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Actual snake on a plane delays 370 Qantas passengers

Samuel L Jackson was not needed though.

Image: © 2006 New Line Cinema

A TINY SNAKE as slender as a pen forced the grounding of a Japan-bound Qantas flight in the Australian city of Sydney overnight, stranding hundreds of passengers.

The non-venomous reptile, about 20 centimetres long, was found near the doorway of a Boeing 747-400 bound for Tokyo on Sunday night, a Qantas spokeswoman told AFP.

“The snake was taken to quarantine to determine where it came from,” she said.

The plane had been on the tarmac in Sydney for most of Sunday after completing a flight from Singapore, and the snake was found by air crew before any passengers boarded.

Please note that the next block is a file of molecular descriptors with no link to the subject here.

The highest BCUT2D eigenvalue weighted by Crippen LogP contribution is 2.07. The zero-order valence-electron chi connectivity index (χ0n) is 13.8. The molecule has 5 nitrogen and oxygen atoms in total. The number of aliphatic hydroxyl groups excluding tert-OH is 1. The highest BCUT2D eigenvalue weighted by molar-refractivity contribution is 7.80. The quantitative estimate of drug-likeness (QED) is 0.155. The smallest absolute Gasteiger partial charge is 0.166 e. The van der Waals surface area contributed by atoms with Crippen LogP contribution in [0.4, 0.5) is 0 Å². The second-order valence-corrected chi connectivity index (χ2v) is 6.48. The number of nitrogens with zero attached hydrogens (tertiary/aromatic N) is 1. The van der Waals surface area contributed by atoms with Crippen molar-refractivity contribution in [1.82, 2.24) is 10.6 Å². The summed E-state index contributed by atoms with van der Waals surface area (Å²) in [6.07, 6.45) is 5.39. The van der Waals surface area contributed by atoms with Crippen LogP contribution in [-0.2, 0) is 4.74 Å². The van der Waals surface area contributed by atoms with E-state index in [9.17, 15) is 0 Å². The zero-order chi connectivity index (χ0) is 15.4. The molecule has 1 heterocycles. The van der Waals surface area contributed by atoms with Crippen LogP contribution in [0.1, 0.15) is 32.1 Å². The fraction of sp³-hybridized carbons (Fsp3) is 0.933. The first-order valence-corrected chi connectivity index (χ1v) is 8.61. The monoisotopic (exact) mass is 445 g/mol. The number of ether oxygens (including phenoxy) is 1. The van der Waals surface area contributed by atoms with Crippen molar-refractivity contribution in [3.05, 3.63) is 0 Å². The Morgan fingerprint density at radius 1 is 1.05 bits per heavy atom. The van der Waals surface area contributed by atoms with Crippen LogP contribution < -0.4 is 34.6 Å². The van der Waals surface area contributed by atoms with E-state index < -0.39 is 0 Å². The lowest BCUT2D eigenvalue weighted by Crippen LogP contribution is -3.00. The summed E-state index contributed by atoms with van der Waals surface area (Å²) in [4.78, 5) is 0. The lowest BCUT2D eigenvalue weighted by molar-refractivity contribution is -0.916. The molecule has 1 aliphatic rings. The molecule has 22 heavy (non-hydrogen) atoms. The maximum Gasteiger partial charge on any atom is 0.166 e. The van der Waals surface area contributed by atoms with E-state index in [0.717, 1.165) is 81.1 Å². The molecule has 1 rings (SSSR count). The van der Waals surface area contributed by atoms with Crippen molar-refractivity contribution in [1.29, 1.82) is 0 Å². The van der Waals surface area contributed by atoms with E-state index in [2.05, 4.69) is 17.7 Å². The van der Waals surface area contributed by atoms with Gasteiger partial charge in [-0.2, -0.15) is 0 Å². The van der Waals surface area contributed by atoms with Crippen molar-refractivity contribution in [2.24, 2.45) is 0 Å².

It was uncertain where the reptile had come from but the Department of Agriculture has identified it as a Mandarin ratsnake which is mainly found in Asia.

All 370 passengers were booked into hotels overnight and a replacement flight left Sydney on Monday morning.

It was the second snake incident for Qantas this year. A three-metre python hitched a ride from the tropical Australian city of Cairns to Papua New Guinea’s Port Moresby in January.

The python had been tucked into the plane’s wing before takeoff, and amazed passengers watched from the window as it engaged in a life-or-death struggle to maintain its grip in fierce winds and zero temperatures.

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It was still on the aircraft when it landed in PNG but had died during the journey.

A freight pilot was forced to make an emergency landing in northern Australia in April 2012 after a snake slithered from the dashboard of his plane.

Australia is home to 20 of the world’s 25 most venomous snakes, including the entire top ten, according to the University of Melbourne’s Australia Venom Research Unit.

© AFP 2013

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